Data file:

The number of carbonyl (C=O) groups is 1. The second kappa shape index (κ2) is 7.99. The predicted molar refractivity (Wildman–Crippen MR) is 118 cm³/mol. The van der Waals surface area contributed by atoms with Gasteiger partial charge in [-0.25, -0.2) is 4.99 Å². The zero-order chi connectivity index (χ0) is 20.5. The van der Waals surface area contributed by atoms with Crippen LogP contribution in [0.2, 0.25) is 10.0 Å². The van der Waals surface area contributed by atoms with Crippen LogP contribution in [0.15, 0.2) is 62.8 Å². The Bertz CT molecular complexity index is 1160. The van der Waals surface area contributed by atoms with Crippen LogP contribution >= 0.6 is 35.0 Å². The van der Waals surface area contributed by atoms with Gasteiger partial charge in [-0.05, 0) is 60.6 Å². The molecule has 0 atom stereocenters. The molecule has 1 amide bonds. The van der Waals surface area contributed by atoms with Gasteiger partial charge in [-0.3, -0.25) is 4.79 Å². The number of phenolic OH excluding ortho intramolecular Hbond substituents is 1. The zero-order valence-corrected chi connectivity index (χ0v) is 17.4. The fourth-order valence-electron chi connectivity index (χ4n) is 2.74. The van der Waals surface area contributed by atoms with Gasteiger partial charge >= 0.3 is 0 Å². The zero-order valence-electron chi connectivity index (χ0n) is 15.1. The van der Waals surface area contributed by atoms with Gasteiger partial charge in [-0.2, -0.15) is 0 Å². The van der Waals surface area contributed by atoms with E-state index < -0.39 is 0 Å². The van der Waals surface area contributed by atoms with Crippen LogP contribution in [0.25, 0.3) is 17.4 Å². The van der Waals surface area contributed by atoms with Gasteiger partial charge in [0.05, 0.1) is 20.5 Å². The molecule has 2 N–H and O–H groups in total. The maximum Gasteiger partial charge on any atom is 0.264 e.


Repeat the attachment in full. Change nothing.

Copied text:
The number of carbonyl (C=O) groups is 1. The second kappa shape index (κ2) is 7.99. The predicted molar refractivity (Wildman–Crippen MR) is 118 cm³/mol. The van der Waals surface area contributed by atoms with Gasteiger partial charge in [-0.25, -0.2) is 4.99 Å². The zero-order chi connectivity index (χ0) is 20.5. The van der Waals surface area contributed by atoms with Crippen LogP contribution in [0.2, 0.25) is 10.0 Å². The van der Waals surface area contributed by atoms with Crippen LogP contribution in [0.15, 0.2) is 62.8 Å². The Bertz CT molecular complexity index is 1160. The van der Waals surface area contributed by atoms with Crippen LogP contribution >= 0.6 is 35.0 Å². The van der Waals surface area contributed by atoms with Gasteiger partial charge in [-0.05, 0) is 60.6 Å². The molecule has 0 atom stereocenters. The molecule has 1 amide bonds. The van der Waals surface area contributed by atoms with Gasteiger partial charge in [-0.3, -0.25) is 4.79 Å². The number of phenolic OH excluding ortho intramolecular Hbond substituents is 1. The zero-order valence-corrected chi connectivity index (χ0v) is 17.4. The fourth-order valence-electron chi connectivity index (χ4n) is 2.74. The van der Waals surface area contributed by atoms with Gasteiger partial charge >= 0.3 is 0 Å². The zero-order valence-electron chi connectivity index (χ0n) is 15.1. The van der Waals surface area contributed by atoms with Gasteiger partial charge in [-0.2, -0.15) is 0 Å². The van der Waals surface area contributed by atoms with E-state index < -0.39 is 0 Å². The van der Waals surface area contributed by atoms with Crippen LogP contribution in [0.25, 0.3) is 17.4 Å². The van der Waals surface area contributed by atoms with Gasteiger partial charge in [0.05, 0.1) is 20.5 Å². The molecule has 2 N–H and O–H groups in total. The maximum Gasteiger partial charge on any atom is 0.264 e.